New partnership advances research in health, clean energy

tablesigning_mou-880x330.jpg(From left) Jeff Griffin, vice-president science and technology, Canadian Nuclear Laboratories; Amy Gottschling, vice-president, science, technology and commercial oversight, Atomic Energy of Canada Limited and Bryan Neff, vice-president research (acting), Western University, at the signing of the memorandum of understanding at Western on Tuesday, Feb. 14.

By Keri Ferguson, Western News

Western has signed a significant partnership agreement between Canadian Nuclear Laboratories (CNL) and Atomic Energy of Canada Limited (AECL) to advance collaborative research in health and environmental sciences, clean energy and nuclear safety. 

The partnership with CNL, Canada’s premier nuclear science and technology organization, and AECL, a federal Crown corporation, was announced yesterday (Feb. 14) with the signing of a memorandum of understanding (MOU) at Western. 

The agreement includes an extensive list of focus areas, including imaging and radiopharmaceuticals; cybersecurity; high-performance computing and artificial intelligence; hydrogen; materials science and degradation; decommissioning and waste management as well as advanced and small modular reactors, fuels and power grids. Combining resources and expertise, Western will work with its partners to mobilize knowledge, spur innovation and develop intellectual property to provide solutions to national and industry challenges.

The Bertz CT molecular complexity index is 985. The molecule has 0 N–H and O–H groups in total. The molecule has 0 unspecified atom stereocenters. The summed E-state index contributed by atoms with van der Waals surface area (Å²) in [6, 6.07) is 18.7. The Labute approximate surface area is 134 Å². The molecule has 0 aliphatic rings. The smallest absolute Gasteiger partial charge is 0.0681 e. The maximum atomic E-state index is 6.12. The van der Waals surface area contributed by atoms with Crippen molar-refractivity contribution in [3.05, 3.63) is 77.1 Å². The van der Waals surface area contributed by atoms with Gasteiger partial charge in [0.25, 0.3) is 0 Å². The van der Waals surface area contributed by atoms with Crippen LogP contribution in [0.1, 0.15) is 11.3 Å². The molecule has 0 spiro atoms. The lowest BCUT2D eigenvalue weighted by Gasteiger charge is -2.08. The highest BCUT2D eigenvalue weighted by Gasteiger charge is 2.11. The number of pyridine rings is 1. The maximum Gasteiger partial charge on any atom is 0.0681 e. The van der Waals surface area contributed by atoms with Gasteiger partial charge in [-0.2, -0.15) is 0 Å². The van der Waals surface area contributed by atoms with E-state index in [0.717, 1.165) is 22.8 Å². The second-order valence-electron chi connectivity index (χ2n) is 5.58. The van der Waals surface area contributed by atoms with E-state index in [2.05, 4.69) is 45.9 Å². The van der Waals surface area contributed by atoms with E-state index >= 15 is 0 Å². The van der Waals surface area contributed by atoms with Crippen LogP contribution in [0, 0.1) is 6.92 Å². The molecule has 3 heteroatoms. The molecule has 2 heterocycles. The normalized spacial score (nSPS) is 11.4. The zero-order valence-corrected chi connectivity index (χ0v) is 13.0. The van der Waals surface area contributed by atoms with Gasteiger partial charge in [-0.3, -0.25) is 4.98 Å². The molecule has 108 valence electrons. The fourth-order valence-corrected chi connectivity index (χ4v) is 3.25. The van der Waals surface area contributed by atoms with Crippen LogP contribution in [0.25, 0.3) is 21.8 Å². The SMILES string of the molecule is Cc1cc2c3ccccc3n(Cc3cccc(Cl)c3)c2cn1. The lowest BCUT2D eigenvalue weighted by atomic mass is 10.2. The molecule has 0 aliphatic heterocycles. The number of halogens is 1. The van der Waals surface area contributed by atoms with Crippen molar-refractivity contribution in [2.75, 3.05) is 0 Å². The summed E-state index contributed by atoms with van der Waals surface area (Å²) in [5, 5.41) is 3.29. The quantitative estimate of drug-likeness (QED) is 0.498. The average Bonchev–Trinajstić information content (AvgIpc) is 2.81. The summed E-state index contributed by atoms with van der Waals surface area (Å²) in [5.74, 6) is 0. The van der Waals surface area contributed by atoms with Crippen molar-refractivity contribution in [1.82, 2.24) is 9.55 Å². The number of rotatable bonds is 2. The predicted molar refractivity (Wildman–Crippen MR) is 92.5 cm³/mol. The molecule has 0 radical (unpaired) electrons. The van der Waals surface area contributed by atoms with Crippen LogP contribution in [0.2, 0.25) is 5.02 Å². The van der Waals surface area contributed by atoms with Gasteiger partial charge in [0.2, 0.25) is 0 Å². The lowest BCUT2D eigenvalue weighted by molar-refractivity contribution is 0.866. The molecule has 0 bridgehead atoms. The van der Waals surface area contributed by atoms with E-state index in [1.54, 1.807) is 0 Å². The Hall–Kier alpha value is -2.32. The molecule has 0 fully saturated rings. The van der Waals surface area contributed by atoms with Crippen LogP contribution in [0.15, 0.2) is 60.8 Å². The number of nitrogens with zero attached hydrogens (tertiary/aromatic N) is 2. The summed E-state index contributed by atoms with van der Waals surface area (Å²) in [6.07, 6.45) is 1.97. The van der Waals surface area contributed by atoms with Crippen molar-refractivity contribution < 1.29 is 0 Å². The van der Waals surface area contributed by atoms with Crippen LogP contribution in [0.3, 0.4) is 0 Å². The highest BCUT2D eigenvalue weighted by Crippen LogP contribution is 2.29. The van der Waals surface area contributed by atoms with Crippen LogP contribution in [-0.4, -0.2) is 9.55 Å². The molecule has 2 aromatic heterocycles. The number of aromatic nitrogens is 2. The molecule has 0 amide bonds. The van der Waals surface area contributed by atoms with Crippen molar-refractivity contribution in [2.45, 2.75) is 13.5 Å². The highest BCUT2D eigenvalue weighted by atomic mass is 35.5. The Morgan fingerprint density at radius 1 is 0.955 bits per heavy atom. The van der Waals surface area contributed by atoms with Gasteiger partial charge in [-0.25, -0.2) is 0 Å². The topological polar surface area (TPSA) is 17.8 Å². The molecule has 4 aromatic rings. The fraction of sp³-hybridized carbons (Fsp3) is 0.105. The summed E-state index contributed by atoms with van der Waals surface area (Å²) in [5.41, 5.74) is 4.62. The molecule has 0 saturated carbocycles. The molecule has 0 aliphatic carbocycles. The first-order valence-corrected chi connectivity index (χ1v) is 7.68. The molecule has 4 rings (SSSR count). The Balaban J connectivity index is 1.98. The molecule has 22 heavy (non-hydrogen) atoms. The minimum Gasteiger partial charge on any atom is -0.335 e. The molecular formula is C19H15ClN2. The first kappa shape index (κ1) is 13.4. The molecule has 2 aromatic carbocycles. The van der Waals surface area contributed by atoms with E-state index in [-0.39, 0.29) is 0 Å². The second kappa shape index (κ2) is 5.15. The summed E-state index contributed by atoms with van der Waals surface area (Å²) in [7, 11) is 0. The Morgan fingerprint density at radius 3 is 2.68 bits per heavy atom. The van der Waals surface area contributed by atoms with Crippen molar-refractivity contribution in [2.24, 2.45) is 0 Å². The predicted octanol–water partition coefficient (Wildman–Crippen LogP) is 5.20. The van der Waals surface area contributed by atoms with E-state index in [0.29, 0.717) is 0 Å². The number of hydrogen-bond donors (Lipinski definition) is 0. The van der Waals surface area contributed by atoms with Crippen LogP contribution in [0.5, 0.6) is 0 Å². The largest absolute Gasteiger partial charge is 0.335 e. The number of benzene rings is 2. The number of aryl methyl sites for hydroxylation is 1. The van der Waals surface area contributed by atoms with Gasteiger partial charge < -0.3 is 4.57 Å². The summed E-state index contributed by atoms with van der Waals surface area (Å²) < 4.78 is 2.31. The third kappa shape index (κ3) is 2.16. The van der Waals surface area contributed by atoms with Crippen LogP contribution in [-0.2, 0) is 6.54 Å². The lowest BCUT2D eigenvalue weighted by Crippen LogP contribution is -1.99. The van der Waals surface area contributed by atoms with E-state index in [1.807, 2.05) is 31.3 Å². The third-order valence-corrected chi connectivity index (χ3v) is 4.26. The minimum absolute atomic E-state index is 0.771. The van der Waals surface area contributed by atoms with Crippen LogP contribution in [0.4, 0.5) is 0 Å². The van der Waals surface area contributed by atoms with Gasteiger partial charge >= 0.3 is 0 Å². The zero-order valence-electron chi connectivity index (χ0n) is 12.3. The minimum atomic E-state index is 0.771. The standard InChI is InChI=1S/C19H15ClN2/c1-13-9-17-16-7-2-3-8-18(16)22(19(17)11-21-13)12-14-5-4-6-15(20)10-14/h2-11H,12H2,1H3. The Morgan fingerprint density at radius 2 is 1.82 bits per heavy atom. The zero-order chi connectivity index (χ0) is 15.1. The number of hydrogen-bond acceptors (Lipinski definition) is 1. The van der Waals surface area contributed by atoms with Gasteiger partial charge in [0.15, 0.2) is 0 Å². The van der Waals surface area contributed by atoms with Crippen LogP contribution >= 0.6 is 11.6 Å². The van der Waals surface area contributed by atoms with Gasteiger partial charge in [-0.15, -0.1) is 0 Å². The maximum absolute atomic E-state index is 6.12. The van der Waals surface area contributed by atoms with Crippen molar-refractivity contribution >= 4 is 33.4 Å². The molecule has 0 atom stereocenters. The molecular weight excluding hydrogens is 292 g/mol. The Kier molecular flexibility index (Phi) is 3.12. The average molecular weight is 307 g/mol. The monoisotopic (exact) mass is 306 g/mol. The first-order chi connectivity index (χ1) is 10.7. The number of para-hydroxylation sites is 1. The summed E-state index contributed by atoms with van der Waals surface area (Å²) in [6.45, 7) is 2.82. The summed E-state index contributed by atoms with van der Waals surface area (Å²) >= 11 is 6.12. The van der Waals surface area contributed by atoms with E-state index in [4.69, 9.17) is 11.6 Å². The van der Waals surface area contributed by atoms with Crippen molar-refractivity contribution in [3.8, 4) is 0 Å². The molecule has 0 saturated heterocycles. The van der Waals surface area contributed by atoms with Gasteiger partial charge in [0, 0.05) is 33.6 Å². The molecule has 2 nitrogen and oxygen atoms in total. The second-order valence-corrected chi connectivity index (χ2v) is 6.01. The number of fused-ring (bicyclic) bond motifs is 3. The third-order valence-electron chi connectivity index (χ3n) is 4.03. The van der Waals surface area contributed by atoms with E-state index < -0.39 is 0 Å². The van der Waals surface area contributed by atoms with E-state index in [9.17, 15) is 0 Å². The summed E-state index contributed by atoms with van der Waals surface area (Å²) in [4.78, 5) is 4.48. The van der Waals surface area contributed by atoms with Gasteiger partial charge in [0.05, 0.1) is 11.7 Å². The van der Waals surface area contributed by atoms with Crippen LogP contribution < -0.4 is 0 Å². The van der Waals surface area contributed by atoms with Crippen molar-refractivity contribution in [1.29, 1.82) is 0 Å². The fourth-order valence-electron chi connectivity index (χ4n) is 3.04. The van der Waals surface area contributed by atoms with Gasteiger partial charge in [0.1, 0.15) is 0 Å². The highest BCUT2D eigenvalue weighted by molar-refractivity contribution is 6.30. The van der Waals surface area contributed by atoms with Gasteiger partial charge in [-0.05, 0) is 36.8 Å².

“This exciting new partnership builds on more than 20 years of nuclear research at Western across the faculties of Engineering, Science and Schulich School of Medicine & Dentistry,” said David Muir, associate vice-president, innovation and strategic partnerships. “Our shared interest in creating collaborative opportunities will allow us to continue to make meaningful contributions and impact in this important new era of nuclear energy in Canada.” 

Advancing research and learning opportunities 

Current research at Western intersects with many of the projects underway at Canada’s national nuclear laboratories. The agreement will capitalize on this alignment, driving opportunities to fund research projects and chair positions in the areas of health, safety, security, energy and the environment.  

Students will also benefit through experiential learning opportunities, internships and scholarships, helping to create a pipeline of highly qualified people to work in the industry. 

Jeff Griffin, CNL’s vice-president of science and technology acknowledged the importance of growing academic partnerships and joint research ventures. 

“Last year, CNL released a new corporate strategy, known as Vision 2030, where we announced our plans to pursue closer relationships with Canada’s academic community, including research-oriented universities like Western,” he said. “A few short months later, we’ve made incredible progress towards that vision, culminating in this most recent agreement. Overall, there are tremendous advantages to this collaborative approach to research for all parties, whether it is sharing scientific and technical data, leveraging complementary resources, or developing new capabilities, and that is the motivation behind this new partnership with Western.” 

The partnership also positions Western to play a key role in shaping nuclear policy and technology in the next five to 30 years, aligning with the university’s strategic plan, Towards Western 150, and its goals to foster relationships, connect the university’s work to the world and tackle the important challenges of our time.